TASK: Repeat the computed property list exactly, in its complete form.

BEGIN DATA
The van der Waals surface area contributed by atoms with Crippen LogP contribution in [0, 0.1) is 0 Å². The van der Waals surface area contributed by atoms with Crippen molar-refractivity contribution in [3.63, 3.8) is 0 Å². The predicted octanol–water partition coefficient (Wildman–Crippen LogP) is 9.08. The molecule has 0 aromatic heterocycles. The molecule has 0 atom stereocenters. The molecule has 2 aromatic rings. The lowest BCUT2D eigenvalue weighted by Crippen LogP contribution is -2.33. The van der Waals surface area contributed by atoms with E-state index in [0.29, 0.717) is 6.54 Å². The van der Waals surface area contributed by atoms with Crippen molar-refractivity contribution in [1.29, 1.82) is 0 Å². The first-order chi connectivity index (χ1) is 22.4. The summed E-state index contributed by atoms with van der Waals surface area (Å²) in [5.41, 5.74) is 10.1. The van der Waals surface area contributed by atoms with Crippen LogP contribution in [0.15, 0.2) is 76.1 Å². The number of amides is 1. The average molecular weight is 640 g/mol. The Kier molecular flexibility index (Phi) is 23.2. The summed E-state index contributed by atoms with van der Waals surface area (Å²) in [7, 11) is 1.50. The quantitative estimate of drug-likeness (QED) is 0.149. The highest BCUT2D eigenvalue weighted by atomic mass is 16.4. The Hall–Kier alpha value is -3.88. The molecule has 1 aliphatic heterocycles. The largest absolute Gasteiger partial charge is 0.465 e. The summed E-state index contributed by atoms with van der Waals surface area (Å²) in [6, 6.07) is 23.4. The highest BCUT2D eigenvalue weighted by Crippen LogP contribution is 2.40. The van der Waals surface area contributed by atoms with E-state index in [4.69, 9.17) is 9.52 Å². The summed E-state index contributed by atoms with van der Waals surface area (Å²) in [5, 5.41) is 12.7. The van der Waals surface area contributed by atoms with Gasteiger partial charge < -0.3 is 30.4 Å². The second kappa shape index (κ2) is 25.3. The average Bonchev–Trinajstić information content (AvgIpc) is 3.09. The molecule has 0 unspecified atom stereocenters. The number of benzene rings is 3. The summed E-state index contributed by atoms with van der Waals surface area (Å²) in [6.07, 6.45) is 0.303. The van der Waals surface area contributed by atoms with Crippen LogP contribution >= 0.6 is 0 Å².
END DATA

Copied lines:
The van der Waals surface area contributed by atoms with Crippen LogP contribution in [0, 0.1) is 0 Å². The van der Waals surface area contributed by atoms with Crippen molar-refractivity contribution in [3.63, 3.8) is 0 Å². The predicted octanol–water partition coefficient (Wildman–Crippen LogP) is 9.08. The molecule has 0 aromatic heterocycles. The molecule has 0 atom stereocenters. The molecule has 2 aromatic rings. The lowest BCUT2D eigenvalue weighted by Crippen LogP contribution is -2.33. The van der Waals surface area contributed by atoms with E-state index in [0.29, 0.717) is 6.54 Å². The van der Waals surface area contributed by atoms with Crippen molar-refractivity contribution in [1.29, 1.82) is 0 Å². The first-order chi connectivity index (χ1) is 22.4. The summed E-state index contributed by atoms with van der Waals surface area (Å²) in [5.41, 5.74) is 10.1. The van der Waals surface area contributed by atoms with Crippen LogP contribution in [0.15, 0.2) is 76.1 Å². The number of amides is 1. The average molecular weight is 640 g/mol. The Kier molecular flexibility index (Phi) is 23.2. The summed E-state index contributed by atoms with van der Waals surface area (Å²) in [7, 11) is 1.50. The quantitative estimate of drug-likeness (QED) is 0.149. The highest BCUT2D eigenvalue weighted by atomic mass is 16.4. The Hall–Kier alpha value is -3.88. The molecule has 1 aliphatic heterocycles. The largest absolute Gasteiger partial charge is 0.465 e. The summed E-state index contributed by atoms with van der Waals surface area (Å²) in [6, 6.07) is 23.4. The highest BCUT2D eigenvalue weighted by Crippen LogP contribution is 2.40. The van der Waals surface area contributed by atoms with E-state index in [4.69, 9.17) is 9.52 Å². The summed E-state index contributed by atoms with van der Waals surface area (Å²) in [5, 5.41) is 12.7. The van der Waals surface area contributed by atoms with Gasteiger partial charge < -0.3 is 30.4 Å². The second kappa shape index (κ2) is 25.3. The average Bonchev–Trinajstić information content (AvgIpc) is 3.09. The molecule has 0 unspecified atom stereocenters. The number of benzene rings is 3. The summed E-state index contributed by atoms with van der Waals surface area (Å²) in [6.07, 6.45) is 0.303. The van der Waals surface area contributed by atoms with Crippen LogP contribution >= 0.6 is 0 Å².